Paul sits down with Morgan Bowen. Morgan (the man who peed on a mountain lion) has listened to all of the podcasts Paul has produced, mainly while soaking in the tub. As they reminisce about the mountain lion, they go over what animals are in the area, concluding none would harm adult humans.
Since Morgan has listened to all of the podcast he is able to sit down with Paul and ask him questions. Morgan's first question focuses on what kind of trees could replace conifers. Paul explains that in his view dividing it all up into chunks and planting a diverse mix of what your passionate about, as well as a few things that considered impossible to grow in your area.
Morgan then asks about what exceptions there may be to not planting trees from seeds. Paul gives an example of building swales to divert waste to a swale planted with willow and cottonwood trees. Paul is pretty sure they don't have taproots and transplant very well, so don't need to be started from seed. Another exception is to buy a certain species of apple that you want, plant that tree and then collect the seeds to plant others. There is also a maple tree called Sweet Sap Silver maple, which has a much higher sugar content and you can tap the tree much faster (9 years as opposed to 30) and may be hard to find from seed since it is a rare tree.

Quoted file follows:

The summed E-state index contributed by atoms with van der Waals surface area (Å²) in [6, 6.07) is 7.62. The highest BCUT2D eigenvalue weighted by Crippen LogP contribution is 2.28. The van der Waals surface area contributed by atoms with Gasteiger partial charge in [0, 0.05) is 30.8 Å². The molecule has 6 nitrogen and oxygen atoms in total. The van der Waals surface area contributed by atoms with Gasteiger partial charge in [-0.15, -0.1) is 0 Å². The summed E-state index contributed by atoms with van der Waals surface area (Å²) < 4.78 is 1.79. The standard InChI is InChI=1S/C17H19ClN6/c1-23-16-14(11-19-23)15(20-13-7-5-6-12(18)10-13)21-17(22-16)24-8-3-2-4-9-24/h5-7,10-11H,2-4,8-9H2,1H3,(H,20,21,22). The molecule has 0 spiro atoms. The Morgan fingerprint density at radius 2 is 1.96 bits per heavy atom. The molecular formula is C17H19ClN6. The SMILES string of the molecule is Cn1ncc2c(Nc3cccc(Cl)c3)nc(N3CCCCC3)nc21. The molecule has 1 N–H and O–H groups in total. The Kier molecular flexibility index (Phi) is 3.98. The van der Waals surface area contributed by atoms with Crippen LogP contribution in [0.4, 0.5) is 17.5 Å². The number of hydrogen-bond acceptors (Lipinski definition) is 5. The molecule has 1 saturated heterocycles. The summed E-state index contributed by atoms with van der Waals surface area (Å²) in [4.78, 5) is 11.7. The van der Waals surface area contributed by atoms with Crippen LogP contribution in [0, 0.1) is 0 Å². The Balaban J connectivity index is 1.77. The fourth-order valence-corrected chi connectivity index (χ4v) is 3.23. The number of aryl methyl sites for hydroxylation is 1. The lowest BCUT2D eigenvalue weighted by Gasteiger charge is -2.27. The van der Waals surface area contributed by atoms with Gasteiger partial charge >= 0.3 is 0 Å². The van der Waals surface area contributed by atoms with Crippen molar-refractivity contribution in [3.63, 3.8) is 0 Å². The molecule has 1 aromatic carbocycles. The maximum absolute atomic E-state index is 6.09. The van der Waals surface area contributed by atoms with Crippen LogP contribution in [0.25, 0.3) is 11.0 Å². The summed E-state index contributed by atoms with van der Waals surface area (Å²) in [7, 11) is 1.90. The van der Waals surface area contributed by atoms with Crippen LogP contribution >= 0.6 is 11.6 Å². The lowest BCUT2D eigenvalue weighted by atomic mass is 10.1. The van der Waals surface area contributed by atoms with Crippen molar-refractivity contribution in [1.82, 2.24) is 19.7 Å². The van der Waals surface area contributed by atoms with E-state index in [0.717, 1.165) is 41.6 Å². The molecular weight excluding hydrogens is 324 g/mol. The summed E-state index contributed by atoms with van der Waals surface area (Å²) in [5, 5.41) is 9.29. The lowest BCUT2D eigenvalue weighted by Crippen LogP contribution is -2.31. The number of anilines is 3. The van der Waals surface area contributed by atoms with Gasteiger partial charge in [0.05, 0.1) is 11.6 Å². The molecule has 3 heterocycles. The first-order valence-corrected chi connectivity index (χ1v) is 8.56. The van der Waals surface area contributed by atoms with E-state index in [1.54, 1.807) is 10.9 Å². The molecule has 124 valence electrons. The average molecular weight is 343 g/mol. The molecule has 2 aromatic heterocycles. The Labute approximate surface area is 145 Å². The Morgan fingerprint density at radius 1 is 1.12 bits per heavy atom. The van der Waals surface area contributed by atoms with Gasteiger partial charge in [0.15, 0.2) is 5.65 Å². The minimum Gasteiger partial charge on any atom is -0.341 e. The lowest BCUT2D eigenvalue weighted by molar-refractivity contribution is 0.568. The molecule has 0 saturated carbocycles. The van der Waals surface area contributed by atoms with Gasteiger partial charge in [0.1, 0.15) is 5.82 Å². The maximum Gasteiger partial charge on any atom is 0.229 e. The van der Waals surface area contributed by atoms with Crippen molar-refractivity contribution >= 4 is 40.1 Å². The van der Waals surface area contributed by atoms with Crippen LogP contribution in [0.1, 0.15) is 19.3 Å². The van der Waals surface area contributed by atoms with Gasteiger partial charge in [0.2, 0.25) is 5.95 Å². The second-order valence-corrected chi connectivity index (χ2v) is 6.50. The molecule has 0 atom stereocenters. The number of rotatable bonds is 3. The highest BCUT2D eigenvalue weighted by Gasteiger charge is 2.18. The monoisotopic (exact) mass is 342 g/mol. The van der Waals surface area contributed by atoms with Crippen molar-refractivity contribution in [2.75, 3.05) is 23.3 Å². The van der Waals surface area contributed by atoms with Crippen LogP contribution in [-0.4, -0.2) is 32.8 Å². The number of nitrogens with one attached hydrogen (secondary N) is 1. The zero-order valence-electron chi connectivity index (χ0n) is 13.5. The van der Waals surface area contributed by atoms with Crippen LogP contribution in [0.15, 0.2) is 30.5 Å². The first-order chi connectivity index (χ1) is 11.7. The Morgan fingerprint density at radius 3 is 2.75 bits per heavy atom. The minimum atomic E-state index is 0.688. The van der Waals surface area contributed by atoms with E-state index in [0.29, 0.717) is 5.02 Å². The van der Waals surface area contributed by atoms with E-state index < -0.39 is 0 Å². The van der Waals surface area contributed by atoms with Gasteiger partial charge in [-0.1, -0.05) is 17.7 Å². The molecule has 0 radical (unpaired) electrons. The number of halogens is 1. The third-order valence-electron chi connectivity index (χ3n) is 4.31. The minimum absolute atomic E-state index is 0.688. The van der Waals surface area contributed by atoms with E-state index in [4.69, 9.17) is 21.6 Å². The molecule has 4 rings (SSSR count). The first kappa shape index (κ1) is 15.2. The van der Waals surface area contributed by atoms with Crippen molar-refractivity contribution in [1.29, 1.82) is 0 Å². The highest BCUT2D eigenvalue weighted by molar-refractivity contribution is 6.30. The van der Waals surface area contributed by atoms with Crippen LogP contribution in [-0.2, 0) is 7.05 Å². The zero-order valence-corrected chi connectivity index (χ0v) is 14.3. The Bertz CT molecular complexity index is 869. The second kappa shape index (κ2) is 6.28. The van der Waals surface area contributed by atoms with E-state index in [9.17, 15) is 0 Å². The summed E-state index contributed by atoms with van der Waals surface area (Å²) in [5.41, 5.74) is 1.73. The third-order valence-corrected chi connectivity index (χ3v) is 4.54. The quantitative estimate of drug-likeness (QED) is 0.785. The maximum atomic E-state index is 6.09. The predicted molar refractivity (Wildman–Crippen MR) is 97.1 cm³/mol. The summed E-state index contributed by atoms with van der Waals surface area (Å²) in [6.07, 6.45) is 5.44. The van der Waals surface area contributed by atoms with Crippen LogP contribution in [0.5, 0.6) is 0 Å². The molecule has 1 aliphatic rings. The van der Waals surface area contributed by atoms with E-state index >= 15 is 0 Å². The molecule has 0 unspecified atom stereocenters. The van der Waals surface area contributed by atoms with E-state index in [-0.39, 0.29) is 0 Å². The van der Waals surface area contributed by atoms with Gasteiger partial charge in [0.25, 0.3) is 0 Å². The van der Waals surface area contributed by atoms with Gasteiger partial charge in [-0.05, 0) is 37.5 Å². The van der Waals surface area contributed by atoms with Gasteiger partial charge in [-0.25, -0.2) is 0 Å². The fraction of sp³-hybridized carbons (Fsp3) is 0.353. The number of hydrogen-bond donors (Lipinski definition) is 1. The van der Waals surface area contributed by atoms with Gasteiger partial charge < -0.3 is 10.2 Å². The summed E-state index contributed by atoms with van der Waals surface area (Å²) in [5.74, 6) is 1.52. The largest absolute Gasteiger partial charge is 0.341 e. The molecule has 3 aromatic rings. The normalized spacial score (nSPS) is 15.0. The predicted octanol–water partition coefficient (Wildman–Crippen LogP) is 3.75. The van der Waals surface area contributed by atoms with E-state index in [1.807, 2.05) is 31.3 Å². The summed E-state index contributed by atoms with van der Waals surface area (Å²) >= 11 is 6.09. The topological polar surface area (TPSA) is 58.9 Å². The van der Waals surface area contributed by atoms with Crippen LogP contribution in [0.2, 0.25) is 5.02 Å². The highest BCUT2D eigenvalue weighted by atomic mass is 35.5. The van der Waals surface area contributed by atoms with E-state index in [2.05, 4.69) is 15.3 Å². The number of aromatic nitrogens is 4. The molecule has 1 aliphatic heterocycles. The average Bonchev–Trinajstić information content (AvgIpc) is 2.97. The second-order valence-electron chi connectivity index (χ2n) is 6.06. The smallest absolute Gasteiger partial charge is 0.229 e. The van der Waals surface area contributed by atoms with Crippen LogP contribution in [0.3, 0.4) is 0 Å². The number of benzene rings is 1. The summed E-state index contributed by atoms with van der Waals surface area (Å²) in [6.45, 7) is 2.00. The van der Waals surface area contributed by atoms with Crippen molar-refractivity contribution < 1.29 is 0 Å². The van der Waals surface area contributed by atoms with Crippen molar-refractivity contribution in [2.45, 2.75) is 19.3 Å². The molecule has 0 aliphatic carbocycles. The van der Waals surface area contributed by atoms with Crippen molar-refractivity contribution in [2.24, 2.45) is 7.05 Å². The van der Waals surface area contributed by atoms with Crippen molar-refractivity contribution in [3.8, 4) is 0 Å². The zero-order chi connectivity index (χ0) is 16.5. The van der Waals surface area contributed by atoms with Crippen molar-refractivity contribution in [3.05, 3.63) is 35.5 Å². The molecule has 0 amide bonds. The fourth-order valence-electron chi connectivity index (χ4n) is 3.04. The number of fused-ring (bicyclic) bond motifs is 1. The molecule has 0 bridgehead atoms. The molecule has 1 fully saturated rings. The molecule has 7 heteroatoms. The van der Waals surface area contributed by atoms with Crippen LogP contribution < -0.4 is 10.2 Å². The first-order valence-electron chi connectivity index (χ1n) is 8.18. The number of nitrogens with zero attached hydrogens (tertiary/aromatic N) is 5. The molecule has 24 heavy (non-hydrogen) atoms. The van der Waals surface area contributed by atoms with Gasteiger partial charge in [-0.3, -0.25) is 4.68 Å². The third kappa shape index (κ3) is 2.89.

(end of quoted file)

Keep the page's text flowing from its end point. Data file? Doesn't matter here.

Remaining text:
Paul brings up the importance of artisans of seed and soil, and how in an ideal permaculture system where you have almost no need for money, you're able to experiment with planting and put in what you're passionate about or think is fun.
Morgan asks Paul to explain ant village and Paul goes over it for Morgan's listeners, which leads into talking about Curtis Stone's methods of growing food intensively on a small plot. They go over what is possible and Paul gives some insight into the ant village challenge, and how the ants will be able to accomplish many different things given the variety in personality.
They move on to talking to about the permaculture design course which happened at wheaton labs. Morgan gives some insight into what the PDC was like and what it wasn't like, comparing it to other PDC's they know of it.
Paul gives some more tips on planting, emphasizing how starting a small section and making it awesome, and then moving on to another area later on is a great way to go about exploring permaculture. He expresses it's totally fine to make a larger design but not to be married to it.
Morgan and Paul finish off remarking about what is happening now at the labs and basecamp and how it has been an incredible progression.